On the Road to Economic Recovery (c) Matt Davies
One report shows that the GDP rose about 2.3 percentage points
First, the good news
While slightly less than a fifth of the stimulus package has been paid out so far, when it comes to gross domestic product, the Council's first quarterly report says that the stimulus package has already provided a bump of about 2.3 percentage points. It's an inexact estimate, since calculating the stimulus' effect on the economy requires predicting what the economy would have done in its absence. But the council's number falls within the range of predictions made by a number of other forecasters. Moody's Economy.com, for example, has asserted that the stimulus pumped up GDP by about 3 percentage points. And, forecasters say, that boost is likely to be even higher in the third quarter, once more projects are underway.
Another note of optimism from the council's report was the job count. Like estimating impact on GDP, counting jobs is not an exact science. And reports from individual agencies on how many people have been hired or retained because of stimulus funding are still being put together. But using both historical data analysis and statistical assessments, the council estimates that the package created or saved 600,000 to 1.1 million jobs in its first six months.
Not everyone is convinced
"How can anyone tell the American people with a straight face that the more than 2 million jobs that have been lost since the stimulus was enacted is actually 1 million jobs 'saved or created'?" Senate Republican Leader
Meanwhile, the GAO analysis of the stimulus' impact on states showed some of the stimulus' job retention effects in action. For example, most school districts in the 16 states and
An important note, though, is that even if the stimulus is boosting the economy, that doesn't mean individual projects will have particularly notable results. When it comes to education funding, the GAO report points out that "although school districts are preventing layoffs and continuing to provide educational services with [state fiscal stabilization] funding, most did not indicate that they would use these funds to pursue education reforms." That's because they have too many other obligations, not to mention "lack of guidance from states" and "insufficient planning time," the report says.
And it's not just schools that are using stimulus funds to simply try to maintain the status quo, rather than launching far-reaching projects. Much has been made, for example, of what effects the package's
Economy: End of The Recession Around the Corner?
Paul A. Samuelson
The 2006-2009 recession is likely over now (or very soon). So says Federal Reserve Chairman Ben Bernanke. At most central banks around the globe the same story is now being proclaimed. Just what does this mean? And what does it not necessarily mean?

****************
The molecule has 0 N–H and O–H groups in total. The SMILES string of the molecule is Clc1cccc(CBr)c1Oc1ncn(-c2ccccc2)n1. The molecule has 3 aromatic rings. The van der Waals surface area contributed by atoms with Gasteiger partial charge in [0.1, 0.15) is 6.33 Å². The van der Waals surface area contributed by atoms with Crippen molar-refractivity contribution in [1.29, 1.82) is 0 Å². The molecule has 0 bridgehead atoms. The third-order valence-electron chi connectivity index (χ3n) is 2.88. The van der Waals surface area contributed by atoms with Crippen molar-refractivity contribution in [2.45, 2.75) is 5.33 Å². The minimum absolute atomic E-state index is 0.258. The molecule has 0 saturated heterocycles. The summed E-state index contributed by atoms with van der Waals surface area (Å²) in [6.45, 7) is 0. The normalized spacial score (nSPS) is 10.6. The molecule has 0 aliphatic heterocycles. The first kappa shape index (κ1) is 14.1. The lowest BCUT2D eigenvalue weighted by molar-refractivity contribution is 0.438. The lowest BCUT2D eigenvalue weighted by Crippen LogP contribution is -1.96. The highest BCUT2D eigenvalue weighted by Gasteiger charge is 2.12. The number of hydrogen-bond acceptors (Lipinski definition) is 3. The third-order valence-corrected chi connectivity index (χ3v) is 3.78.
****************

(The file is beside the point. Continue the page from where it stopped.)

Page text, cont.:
Free Enterprise is Key to Economic Recovery
Kenneth T. Walsh
Tom Donohue, president and CEO of the U.S. Chamber of Commerce, has big plans. In mid-October, his organization, which is one of the most influential advocates for business in the United States, will launch a 'Campaign for Free Enterprise,' a multiyear effort (at an estimated cost of at least $25 million annually) to educate Americans about capitalism and explain the importance of free enterprise.
Pecora Hearings a Model for Financial Crisis Investigation
Congress could learn from Pecora's 1930s investigation of the stock market crash. The Financial Crisis Inquiry Commission -- created by Congress in May to determine and analyze the origins of the current financial crisis -- is charged with examining no fewer than 20 of its specific causes, including the roles of fraud and abuse, credit rating agencies, and corporate compensation structures. The commission must also examine the collapses of major financial institutions like Lehman Brothers and Bear Stearns.
The Case for Economic Irrelevance
A recession may stunt more than material growth. It can also drain intellectual curiosity. For economic pressure can lead people to settle for what only seems to be security instead of following their dreams. Which can be a tragedy for both the individual and a society that depends on people reaching ever higher, rather than not settling for what only seems safe.
Selling the Economic Recovery
To counter the pessimistic observations of Republicans who haven't been able to come up with their own answer to the economic mess they left to President Obama, he trotted out ever-optimistic Vice President Joe Biden the other day to declare a solid start to a job only barely getting underway.
Why Obama Won't Be Able to Reform Wall Street
Listening to President Obama's heartfelt, well-intentioned, but ultimately naive speech on financial reform, my mind kept flashing on a story I heard the last time Washington, in the wake of the Enron scandal, promised to reform Wall Street.
Barack Obama Must See Michael Moore's New Movie (and So Must You)
With his new movie, 'Capitalism: A Love Story,' Michael Moore is riding the wave of the collapse of trust in our country's financial system. The film is a withering indictment of the current economic order, covering everything from Wall Street's casino mentality to for-profit prisons, from Goldman Sachs' sway in Washington to the poverty-level pay of many airline pilots, from the tidal wave of foreclosures to the tragic consequences of runaway greed.
(c) 2009 U.S. News & World Report